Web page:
Wednesday, September 11, 2013


Today is the anniversary of the 9/11 attacks.  I remember listening to Brian Williams break into the AM news radio broadcast on my drive to work with an update that "something" had happened in New York.  By the time I made it into the offices, everyone was gathered around a television, watching. Then the second plane hit and nothing's been the same ever since. That day marked the second time I'd ever seen my firefighter husband cry, the first being when my eldest son was born.

We've all experienced sad and traumatic events and it's hard to not let the emotions attached overwhelm the rest of our existence. How can you go on when you think you might never smile again, that the world is a sad place populated with evil, uncaring and unfair people or things? Personally I try to utilize the forget but try to forgive adage but I think the best mechanism uses balance to keep us from total meltdown.

My mother died on Easter morning so no matter when Easter falls, and because the date is a moving target, I get a double whammy of sad--both on the actual date of her death and then on Easter morning. I remember the phone call, the searing pain of hearing the news and the angst of having to gather myself so I could make plane reservations and also arrangements for her.  After the funeral, I returned home and decided that Easter wasn't for me anymore.  Nope. Maybe I'd just sit in the bathtub with a bottle of wine all day and cry once that horrible anniversary rolled around.

But then, my son was born and aside from the religious implications of the day, I thought why should he miss out on Easter egg hunts, chocolate bunnies, baskets and all the other trappings? Because his mother was sad about something he didn't understand yet? So, I decided that instead of propagating my very sad but relevant memories, I would try to make some new, happier imprints to balance things. Not that I was giving up on my blanket of misery, but I'd drape myself in it instead of wearing it as swaddling. Plus, I knew my mother wouldn't want me to carry on being so upset about it. Sad, yes, but upset and emotional--no. She'd worry about the toll that coping method would take.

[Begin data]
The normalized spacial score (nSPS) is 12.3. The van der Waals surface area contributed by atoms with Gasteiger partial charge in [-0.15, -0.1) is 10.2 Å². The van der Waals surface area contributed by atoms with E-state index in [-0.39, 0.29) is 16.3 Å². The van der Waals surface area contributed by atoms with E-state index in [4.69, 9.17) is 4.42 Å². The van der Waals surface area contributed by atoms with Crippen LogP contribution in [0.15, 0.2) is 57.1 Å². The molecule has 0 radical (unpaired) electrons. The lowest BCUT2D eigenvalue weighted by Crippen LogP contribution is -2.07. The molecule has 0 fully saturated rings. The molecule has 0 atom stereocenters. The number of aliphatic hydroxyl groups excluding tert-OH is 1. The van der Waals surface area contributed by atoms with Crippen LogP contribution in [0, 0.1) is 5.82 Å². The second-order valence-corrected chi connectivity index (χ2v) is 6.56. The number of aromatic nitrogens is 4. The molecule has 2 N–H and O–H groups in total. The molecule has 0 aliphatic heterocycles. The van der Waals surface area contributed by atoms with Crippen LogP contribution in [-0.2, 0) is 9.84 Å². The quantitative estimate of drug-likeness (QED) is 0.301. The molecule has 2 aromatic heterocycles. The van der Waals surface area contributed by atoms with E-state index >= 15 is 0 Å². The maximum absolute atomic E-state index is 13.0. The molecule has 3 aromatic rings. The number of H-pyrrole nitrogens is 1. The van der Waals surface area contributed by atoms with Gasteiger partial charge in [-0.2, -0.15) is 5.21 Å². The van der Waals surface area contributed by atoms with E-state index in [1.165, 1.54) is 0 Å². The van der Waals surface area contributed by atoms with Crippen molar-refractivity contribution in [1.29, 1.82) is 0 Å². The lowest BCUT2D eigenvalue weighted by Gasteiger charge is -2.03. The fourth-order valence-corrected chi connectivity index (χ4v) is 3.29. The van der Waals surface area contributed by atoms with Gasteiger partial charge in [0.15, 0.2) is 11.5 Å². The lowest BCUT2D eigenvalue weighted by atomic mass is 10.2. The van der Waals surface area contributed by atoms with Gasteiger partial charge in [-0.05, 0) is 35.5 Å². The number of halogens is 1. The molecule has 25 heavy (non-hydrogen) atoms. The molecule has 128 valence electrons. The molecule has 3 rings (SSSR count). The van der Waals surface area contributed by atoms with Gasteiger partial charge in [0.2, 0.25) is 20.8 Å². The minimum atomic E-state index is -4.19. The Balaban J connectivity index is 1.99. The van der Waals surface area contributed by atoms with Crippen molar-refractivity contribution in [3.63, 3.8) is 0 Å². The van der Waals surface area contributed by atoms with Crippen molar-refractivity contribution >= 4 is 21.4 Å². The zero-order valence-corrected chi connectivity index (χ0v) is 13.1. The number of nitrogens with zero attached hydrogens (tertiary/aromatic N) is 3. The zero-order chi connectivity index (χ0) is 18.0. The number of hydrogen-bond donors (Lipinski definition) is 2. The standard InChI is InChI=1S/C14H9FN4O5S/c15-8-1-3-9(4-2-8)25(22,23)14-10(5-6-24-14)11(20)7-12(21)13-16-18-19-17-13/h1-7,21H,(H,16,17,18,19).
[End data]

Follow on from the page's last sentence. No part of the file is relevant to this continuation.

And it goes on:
So, I'm using the same tactic to deal with the 9/11 anniversary. It's the birthday of two dear friends, so even though I'm never going to forget the terror and sadness of the attacks, I'm going to remember to celebrate the good things this day also brings.


Marilyn Brant said...

Lovely post, Pamala...
{{Hugs}} and many thanks for your beautifully written reminder not to forget to celebrate joy, even as we remember days of sadness.

Pamala Knight said...

Thank YOU Marilyn, for being a good friend and for the kind words. I hope your fall is shaping up nicely. *hugs*